H. Retaliation Claims

The magistrate judge found that there was no indication that the plaintiffs engaged in protected activity, and properly held that summary judgment was therefore appropriate on these claims.

III. Conclusion

For the reasons explained above, the magistrate judge did not err in recommending that summary judgment be granted. Thus, the magistrate judge's report and recommendation will be adopted, and summary judgment will be granted in favor of the defendants. An appropriate order follows.

A. Richard Caputo United States District Judge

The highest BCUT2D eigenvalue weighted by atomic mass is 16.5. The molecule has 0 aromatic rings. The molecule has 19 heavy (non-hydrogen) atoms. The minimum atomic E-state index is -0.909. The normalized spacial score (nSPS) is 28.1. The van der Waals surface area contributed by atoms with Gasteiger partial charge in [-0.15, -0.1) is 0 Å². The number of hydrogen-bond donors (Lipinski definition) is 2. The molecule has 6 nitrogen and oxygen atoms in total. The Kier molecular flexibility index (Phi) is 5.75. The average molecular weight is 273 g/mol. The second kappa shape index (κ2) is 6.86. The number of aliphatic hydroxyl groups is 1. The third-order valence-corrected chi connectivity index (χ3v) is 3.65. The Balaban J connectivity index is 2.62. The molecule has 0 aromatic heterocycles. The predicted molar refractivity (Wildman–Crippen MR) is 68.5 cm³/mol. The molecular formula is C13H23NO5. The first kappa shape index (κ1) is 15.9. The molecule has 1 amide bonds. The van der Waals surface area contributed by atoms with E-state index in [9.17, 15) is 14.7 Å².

IN THE UNITED STATES DISTRICT COURT FOR THE MIDDLE DISTRICT OF PENNSYLVANIA

YESSENIA CABRERA-DIAZ and L.D., Plaintiffs, NO. 3:08-CV-2192 v. (JUDGE CAPUTO) PENN KIDDER CAMPUS JIM THORPE AREA SCHOOL DISTRICT, et al., Defendants.

ORDER NOW, this 11th day of February, 2011, IT IS HEREBY ORDERED that:

(1) The report and recommendation (Doc. 26) is ADOPTED.

(2) The defendants' motion for summary judgment (Doc. 14) is GRANTED.

(2) Judgment shall be entered in favor of the defendants and against the plaintiffs.

(3) The clerk of court is directed to mark this matter CLOSED.

A. Richard Caputo United States District Judge